From the Sept. 3, 2013 Congressional Research Service Report, Possible U.S. Intervention in Syria: Issues for Congress:
Members of Congress have expressed a broad range of views on the question of an immediate U.S. military response, with some expressing support for military action and others expressing opposition or questioning how a military response would advance U.S. policy goals in Syria and beyond. For more than two years, many Members of Congress have debated the potential rewards and unintended consequences of deeper U.S. involvement in Syria. Some Members have expressed concern that the Administration’s policy of providing support to the fractured Syrian opposition could empower anti-American extremist groups, while others have warned that failure to back moderate forces in Syria could prolong the conflict and create opportunity for extremists. Read More
SS Barry (DDG-52) launches a Tomahawk cruise missile to support Joint Task Force Odyssey Dawn. Odyssey Dawn near Libya in 2011. US Navy
When looking for insights and answers to the complex problem the United States confronts in Syria, there is no shortage of examples of punitive military operations against bad actors from which to draw lessons. In the past 30 years the United States and its allies have launched punitive airstrikes against, to name a few: Lebanon, Iraq, Iran, Libya, Bosnia, Kosovo, Sudan and Afghanistan. Clearly the “measured military response” is a favored approach for American leaders when dealing with rogue actors. What is interesting this time around is the unprecedented public debate about whether or not such tactical measures actually work. Read More
USS Mahan (DDG-72) prepares to pass under the Pell Clairborne Bridge in 2011.
The guided missile destroyer USS Mahan (DDG-72) has left the Eastern Mediterranean en route to its homeport at Naval Station Norfolk, Va., according to several press reports.
Mahan’s departure leaves four destroyers left to undertake an anticipated limited strike on Syria.
The aircraft carrier USS Nimitz (CVN-68) transits the Arabian Sea on Aug 29, 2013. US Navy Photo
The aircraft carrier USS Nimitz (CVN-68), its escort of three Arleigh Burke guided missile destroyers and one Ticonderoga guided missile cruiser have been tasked to the Red Sea ahead of an expected U.S. strike on Syria, several news services reported on Monday. Read More
Even after shocking details emerged about Bashar al-Assad’s likely use of chemical weapons against his opponents in Syria, public opinion in the United States is decidedly unenthusiastic about a potential intervention. In opinion polls, large majorities say they want nothing to do with the worsening situation in Syria and express no desire to help the anti-Assad opposition. There is, however, a significant popular-elite split: While the populace as a whole is firmly against an intervention, foreign-policy elites are overwhelmingly in favor. Read More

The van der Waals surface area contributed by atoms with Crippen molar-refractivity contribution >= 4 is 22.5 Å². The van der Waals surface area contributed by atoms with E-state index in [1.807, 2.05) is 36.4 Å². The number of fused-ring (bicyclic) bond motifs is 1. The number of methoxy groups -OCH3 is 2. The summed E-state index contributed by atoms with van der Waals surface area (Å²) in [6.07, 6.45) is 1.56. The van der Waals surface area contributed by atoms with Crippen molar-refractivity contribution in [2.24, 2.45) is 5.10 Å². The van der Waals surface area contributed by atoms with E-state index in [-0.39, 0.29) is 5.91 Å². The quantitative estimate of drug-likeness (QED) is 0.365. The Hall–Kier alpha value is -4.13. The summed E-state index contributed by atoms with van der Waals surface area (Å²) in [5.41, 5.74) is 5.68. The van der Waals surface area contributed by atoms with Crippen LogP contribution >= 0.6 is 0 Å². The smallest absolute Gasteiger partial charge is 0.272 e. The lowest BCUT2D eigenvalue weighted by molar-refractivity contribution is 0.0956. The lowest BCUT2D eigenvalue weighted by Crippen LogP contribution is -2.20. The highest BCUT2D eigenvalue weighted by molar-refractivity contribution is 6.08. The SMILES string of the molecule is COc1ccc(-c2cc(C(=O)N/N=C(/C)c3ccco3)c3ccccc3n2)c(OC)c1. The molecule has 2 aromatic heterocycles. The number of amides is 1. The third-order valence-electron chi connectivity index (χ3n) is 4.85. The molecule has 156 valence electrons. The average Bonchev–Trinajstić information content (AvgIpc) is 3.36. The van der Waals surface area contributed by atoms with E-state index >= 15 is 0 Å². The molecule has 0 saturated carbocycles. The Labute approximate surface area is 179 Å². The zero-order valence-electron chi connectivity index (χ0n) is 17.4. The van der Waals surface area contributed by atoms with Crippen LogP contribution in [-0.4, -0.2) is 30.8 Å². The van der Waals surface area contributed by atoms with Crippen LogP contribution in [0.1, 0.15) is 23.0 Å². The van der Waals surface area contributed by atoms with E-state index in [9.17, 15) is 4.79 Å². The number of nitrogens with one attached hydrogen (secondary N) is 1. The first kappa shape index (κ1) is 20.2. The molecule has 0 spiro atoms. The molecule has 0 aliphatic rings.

The guided-missile destroyer USS Stout (DDG 55) departs Naval Station Norfolk for deployment to the U.S. 6th Fleet on Aug. 18, 2013. US Navy Photo
The U.S. Navy is moving a fifth Arleigh Burke-class guided missile destroyer closer to Syria, according to information from the U.S. Navy to USNI News. Read More
The news headlines indicate that a military strike against Syria is imminent. Sen. Bob Corker (R-Tenn.) said on MSNBC on Monday that he anticipates, “a surgical, proportional strike against the Assad regime for what they have done.” Sen. John McCain (R-Ariz.) worried about diminishing American credibility, “if the United States stands by and doesn’t take very serious action.” Read More
USS Mahan (DDG-72) conducts a replenishment-at-sea in April 2013.
The Navy is extending a deployment of an Aegis-equipped guided missile destroyer in the Eastern Mediterranean amidst a United Nation’s inspection into allegations that the regime of Syrian president Bashar al-Assad used chemical weapons in the conflict, according to several press reports. Read More
From the Aug. 20, 2013 Congressional Research Service report, Syria’s Chemical Weapons: Issues for Congress. This is an update of a July 1, 2013 report.
The use or loss of control of chemical weapons stocks in Syria could have unpredictable consequences for the Syrian population and neighboring countries as well as U.S. allies and forces in the region. Congress may wish to assess the Administration’s plans to respond to possible scenarios involving the use, change of hands, or loss of control of Syrian chemical weapons. Read More
Chairman of the Joint Chiefs of Staff Gen. Martin E. Dempsey. Defense Department Photo
Last week Gen. Martin Dempsey, Chairman of the Joint Chiefs of Staff, outlined American military options in Syria, in response to a threatened hold on his reconfirmation by Sen. John McCain (R-Ariz.) and a letter signed by McCain and Senate Armed Services Committee Chairman Carl Levin (D-Mich.). Both senators are proponents of American intervention in Syria, and both are frustrated by what they believe is the administration’s slow and limited decision to intervene in Syria’s conflict. The traditions of American civil-military relations make uniformed discussions of military options in politically charged issues—especially in a public forum—a delicate issue. Nevertheless, in order to secure a second term as JCS chairman, and in response to a formal request, Dempsey presented an unclassified assessment of five options for American military involvement in Syria. Read More